title = "Modeling the carbon nanofiber addressed liquid crystal microlens array from experimentally observed optical phenomena",
abstract = "This paper presents a novel method of using experimentally observed optical phenomena to reverse-engineer a model of the carbon nanofiber-addressed liquid crystal microlens array (C-MLA) using Zemax. It presents the first images of the optical profile for the C-MLA along the optic axis. The first working optical models of the C-MLA have been developed by matching the simulation results to the experimental results. This approach bypasses the need to know the exact carbon nanofiber-liquid crystal interaction and can be easily adapted to other systems where the nature of an optical device is unknown. Results show that the C-MLA behaves like a simple lensing system at 0.060-0.276 V/μm. In this lensing mode the C-MLA is successfully modeled as a reflective convex lens array intersecting with a flat reflective plane. The C-MLA at these field strengths exhibits characteristics of mostly spherical or low order aspheric arrays, with some aspects of high power aspherics. It also exhibits properties associated with varying lens apertures and strengths, which concur with previously theorized models based on E-field patterns. This work uniquely provides evidence demonstrating an apparent {"}rippling{"} of the liquid crystal texture at low field strengths, which were successfully reproduced using rippled Gaussian-like lens profiles.",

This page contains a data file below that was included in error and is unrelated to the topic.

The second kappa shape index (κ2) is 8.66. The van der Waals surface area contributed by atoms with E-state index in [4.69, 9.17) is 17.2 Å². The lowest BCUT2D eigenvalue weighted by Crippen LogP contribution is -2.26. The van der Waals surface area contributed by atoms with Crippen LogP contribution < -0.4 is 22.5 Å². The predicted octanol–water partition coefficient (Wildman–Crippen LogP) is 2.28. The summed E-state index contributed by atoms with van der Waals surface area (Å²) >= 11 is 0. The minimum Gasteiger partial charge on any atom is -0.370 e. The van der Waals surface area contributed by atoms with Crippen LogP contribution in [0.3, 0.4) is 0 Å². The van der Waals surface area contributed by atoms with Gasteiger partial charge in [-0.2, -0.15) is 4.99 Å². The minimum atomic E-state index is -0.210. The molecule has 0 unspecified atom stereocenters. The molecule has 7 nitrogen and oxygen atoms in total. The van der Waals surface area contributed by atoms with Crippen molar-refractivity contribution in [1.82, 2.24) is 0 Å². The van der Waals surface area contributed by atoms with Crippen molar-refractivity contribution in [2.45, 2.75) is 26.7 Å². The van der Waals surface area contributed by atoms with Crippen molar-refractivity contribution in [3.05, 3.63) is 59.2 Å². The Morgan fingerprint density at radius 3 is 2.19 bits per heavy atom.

keywords = "Adaptive optics, Carbon nanofiber, Liquid crystal, Microlens, Modeling, Ray tracing",
author = "Jiahui Lu and Matthew Cole and Wilkinson, {Timothy D.}",
year = "2014",
month = "4",
day = "1",
doi = "10.1016/j.optcom.2013.09.064",
language = "English",
volume = "316",
pages = "228--235",
journal = "Optics Communications",
issn = "0030-4018",
publisher = "Elsevier",

}

TY - JOUR

T1 - Modeling the carbon nanofiber addressed liquid crystal microlens array from experimentally observed optical phenomena

AU - Lu, Jiahui

AU - Cole, Matthew

AU - Wilkinson, Timothy D.

PY - 2014/4/1

Y1 - 2014/4/1